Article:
News releases

No Nanotech in Food or Agriculture

Posted Oct. 30, 2008 / Posted by: RConnors

Contact:
Ian Illuminato, Friends of the Earth U.S.: 202-222-0735

Peter Rossman, International Union of Food, Farm and Hotel Workers: + 41 22 793 22 33 or peter.rossman@iuf.org

12 Million Union Members Call for Moratorium on Nanotechnology in Food and Agriculture

In the Media:
The International Union of Food, Farm and Hotel Workers (IUF) called for a moratorium on the use of nanotechnology in food and agriculture in a resolution passed during their March meetings in Geneva. This first of its kind resolution joins a growing chorus of opposition to the rapid and unregulated introduction of nanotechnology into the marketplace. The IUF represents workers in more than 300 unions in 120 countries. The text of the union's resolution is reproduced in full below.

"This groundbreaking resolution is a strong rebuke to the reckless, haphazard development and commercialization of nanotechnology in food and consumer products," said Friends of the Earth U.S. Health and Environment Campaigner Ian Illuminato. "This should serve as a wake-up call to industry and policymakers about growing health and environmental concerns of nanotechnology."

Nanotechnology is an emerging field that involves the manipulation of materials and systems at the scale of atoms and molecules. There is a growing body of evidence showing that this new technology poses unpredictable and serious risks to human health and the environment. According to the Helmut Kaiser Consultancy Group, there are more than 300 nano food products now available world-wide, although very few of these are labeled as "nano."

The United Kingdom's Royal Society has called for factories and research laboratories to treat nanomaterials as hazardous materials, and for scientific authorities to test all products containing nanotechnology for safety prior to commercial use. Nanotechnology is not currently subject to safety testing, labeling, or other regulations in the U.S. or in other parts of the world.

"By neglecting to effectively regulate and thoroughly test nanotechnology, governments are putting workers, the public, and the environment at risk," said Illuminato. "Policy makers and industry should welcome workers' concern for safety. A close assessment of the impacts of nanotechnology on human and environmental health is necessary to ensure the safety of both workers and consumers."

The IUF resolution also contains strong concerns about the social implications of nanotechnology's use in food and agriculture. The IUF also calls for the World Trade Organization to "suspend the grant of patents related to nanotechnology in the food industry and agriculture, until the countries affected and social movements can carry out an evaluation of their impact."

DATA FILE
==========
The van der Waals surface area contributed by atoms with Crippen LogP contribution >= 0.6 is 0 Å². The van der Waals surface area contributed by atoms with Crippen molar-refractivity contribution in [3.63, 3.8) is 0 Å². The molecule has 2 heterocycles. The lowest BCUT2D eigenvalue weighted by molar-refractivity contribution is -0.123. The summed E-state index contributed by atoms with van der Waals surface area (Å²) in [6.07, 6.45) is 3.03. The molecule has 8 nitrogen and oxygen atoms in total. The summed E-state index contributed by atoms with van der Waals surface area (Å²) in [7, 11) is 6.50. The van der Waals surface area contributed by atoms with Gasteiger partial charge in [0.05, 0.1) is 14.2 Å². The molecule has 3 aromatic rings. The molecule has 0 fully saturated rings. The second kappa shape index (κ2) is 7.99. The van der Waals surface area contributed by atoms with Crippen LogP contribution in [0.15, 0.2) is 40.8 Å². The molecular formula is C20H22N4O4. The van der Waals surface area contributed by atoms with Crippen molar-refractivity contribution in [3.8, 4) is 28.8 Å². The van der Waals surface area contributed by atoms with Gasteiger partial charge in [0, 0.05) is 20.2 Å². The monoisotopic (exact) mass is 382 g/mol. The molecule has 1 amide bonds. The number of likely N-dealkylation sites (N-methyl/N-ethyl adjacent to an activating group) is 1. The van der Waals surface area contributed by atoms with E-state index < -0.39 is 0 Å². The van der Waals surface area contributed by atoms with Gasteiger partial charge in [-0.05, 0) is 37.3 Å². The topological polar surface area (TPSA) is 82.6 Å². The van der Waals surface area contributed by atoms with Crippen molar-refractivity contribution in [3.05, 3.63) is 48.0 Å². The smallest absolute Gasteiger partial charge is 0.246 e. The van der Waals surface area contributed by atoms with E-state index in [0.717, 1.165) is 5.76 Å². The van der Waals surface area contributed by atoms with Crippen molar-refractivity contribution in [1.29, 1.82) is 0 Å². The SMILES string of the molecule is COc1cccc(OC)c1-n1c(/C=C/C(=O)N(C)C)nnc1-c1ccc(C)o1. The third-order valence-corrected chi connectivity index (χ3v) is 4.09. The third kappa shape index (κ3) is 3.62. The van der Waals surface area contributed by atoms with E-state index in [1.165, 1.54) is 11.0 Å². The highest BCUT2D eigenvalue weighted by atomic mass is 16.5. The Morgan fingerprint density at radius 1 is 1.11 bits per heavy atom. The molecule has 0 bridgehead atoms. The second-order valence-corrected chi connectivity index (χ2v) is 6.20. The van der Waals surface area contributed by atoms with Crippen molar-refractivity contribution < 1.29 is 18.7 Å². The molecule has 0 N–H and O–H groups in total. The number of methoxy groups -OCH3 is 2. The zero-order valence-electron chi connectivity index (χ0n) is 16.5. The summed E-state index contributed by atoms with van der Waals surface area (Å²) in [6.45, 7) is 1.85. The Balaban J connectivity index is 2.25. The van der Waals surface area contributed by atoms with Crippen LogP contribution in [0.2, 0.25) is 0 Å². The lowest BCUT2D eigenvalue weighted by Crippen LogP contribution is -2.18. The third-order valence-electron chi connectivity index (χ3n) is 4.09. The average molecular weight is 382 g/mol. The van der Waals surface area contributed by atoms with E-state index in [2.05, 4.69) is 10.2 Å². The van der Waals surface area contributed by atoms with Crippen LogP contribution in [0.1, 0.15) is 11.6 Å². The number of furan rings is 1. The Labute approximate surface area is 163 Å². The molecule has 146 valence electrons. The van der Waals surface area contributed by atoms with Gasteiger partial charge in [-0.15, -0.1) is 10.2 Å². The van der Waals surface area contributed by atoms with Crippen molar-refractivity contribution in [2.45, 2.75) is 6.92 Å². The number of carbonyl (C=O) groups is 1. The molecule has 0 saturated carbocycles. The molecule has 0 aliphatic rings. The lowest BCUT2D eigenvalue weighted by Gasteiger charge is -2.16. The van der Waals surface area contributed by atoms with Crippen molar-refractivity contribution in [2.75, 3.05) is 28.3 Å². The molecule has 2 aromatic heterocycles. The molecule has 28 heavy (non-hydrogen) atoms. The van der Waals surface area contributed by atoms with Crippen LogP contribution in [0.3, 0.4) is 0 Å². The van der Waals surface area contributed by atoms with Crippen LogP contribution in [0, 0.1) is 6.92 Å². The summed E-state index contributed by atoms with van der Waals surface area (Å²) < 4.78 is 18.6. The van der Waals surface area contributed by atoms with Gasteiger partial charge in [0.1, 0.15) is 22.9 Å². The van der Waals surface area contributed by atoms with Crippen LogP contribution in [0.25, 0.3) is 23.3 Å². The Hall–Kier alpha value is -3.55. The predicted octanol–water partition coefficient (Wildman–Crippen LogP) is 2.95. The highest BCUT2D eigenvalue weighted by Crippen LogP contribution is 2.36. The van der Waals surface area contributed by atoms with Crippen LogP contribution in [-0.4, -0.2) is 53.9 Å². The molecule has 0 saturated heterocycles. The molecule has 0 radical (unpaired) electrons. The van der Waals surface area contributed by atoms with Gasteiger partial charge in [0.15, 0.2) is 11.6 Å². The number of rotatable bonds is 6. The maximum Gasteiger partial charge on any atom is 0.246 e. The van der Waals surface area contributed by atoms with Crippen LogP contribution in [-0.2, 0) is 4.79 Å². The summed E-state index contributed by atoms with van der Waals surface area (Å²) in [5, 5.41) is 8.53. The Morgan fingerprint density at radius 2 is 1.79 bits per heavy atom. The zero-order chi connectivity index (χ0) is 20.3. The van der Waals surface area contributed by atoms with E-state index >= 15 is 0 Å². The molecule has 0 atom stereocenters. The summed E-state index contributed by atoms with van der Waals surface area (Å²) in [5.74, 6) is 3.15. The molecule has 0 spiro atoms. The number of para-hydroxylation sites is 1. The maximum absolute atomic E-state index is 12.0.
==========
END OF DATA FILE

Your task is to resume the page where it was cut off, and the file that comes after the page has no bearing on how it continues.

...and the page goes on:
Resolution on nanotechnology passed by International Union of Food, Farm and Hotel Workers at the 25th IUF Congress meeting in Geneva, March 19-22, 2007

Considering:

  • That we are in a world in which science is advancing faster than society, a world driven by business profit where nanotechnology (NT) is launching products on the market before society has the opportunity to analyse their effects.

     

  • That civil society and social movements must embark on a broad debate on NT and its economic, environmental, social and health implications. We must not fall into the error of accepting that discussions of NT should be left in the hands of "experts".

     

  • The 25th IUF Congress meeting in Geneva, March 19-22, 2007

Resolves:

  1. To mobilize our affiliated organizations and urge them to discuss with the rest of society and governments the possible consequences of NT.

     

  2. To demand that governments and the international organizations concerned apply the Principle of Precaution, prohibiting the sale of food, beverages and fodder, and all agricultural inputs which contain nanotechnology, until it is shown that they are safe and to approve an international system of regulation specifically designed to analyse these products.

     

  3. To demand that the World Trade Organization (WTO) suspend the grant of patents related to nanotechnology in the food industry and agriculture, until the countries affected and social movements can carry out an evaluation of their impact.

     

  4. To demand that the World Health Organization (WHO) and the United Nations Food and Agriculture Organization (FAO) update the Codex Alimentarius, taking into account the use of nanotechnology in food and agriculture.

     

  5. The International Union of Food, Farm and Hotel Workers (IUF) called for a moratorium on the use of nanotechnology in food and agriculture in a resolution passed during their March meetings in Geneva. This first of its kind resolution joins a growing chorus of opposition to the rapid and unregulated introduction of nanotechnology into the marketplace. The IUF represents workers in more than 300 unions in 120 countries.

     

  6. To request the WHO to initiate short and long-term studies into the potential effects of nanotechnology - especially nanoparticles - on the health of the technicians and workers that produce them, users and consumers.

     

  7. To request the International Labour Organization (ILO) to carry out an urgent study into the possible impact of nanotechnology on conditions of work and employment in agriculture and in the food industry. Following completion of the study, a Tripartite Conference on the subject must be convened as soon as possible.

Submitted by the 13th Conference of Rel-UITA

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